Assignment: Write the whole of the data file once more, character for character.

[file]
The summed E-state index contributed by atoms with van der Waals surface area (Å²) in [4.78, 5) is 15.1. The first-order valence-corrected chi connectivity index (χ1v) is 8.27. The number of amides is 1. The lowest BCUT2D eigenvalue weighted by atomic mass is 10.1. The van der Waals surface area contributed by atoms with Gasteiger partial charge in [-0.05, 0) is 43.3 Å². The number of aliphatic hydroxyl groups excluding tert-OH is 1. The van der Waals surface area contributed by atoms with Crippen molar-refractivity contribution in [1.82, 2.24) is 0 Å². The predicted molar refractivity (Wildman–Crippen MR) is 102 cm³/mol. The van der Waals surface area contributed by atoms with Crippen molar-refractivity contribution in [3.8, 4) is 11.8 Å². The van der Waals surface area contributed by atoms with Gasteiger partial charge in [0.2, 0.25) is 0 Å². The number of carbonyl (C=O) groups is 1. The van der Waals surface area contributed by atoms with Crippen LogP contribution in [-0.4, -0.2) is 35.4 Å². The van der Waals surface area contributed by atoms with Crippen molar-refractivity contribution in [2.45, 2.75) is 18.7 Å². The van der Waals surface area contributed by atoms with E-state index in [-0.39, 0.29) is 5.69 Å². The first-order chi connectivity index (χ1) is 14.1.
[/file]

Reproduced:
The summed E-state index contributed by atoms with van der Waals surface area (Å²) in [4.78, 5) is 15.1. The first-order valence-corrected chi connectivity index (χ1v) is 8.27. The number of amides is 1. The lowest BCUT2D eigenvalue weighted by atomic mass is 10.1. The van der Waals surface area contributed by atoms with Gasteiger partial charge in [-0.05, 0) is 43.3 Å². The number of aliphatic hydroxyl groups excluding tert-OH is 1. The van der Waals surface area contributed by atoms with Crippen molar-refractivity contribution in [1.82, 2.24) is 0 Å². The predicted molar refractivity (Wildman–Crippen MR) is 102 cm³/mol. The van der Waals surface area contributed by atoms with Crippen molar-refractivity contribution in [3.8, 4) is 11.8 Å². The van der Waals surface area contributed by atoms with Gasteiger partial charge in [0.2, 0.25) is 0 Å². The number of carbonyl (C=O) groups is 1. The van der Waals surface area contributed by atoms with Crippen LogP contribution in [-0.4, -0.2) is 35.4 Å². The van der Waals surface area contributed by atoms with Crippen molar-refractivity contribution in [2.45, 2.75) is 18.7 Å². The van der Waals surface area contributed by atoms with E-state index in [-0.39, 0.29) is 5.69 Å². The first-order chi connectivity index (χ1) is 14.1.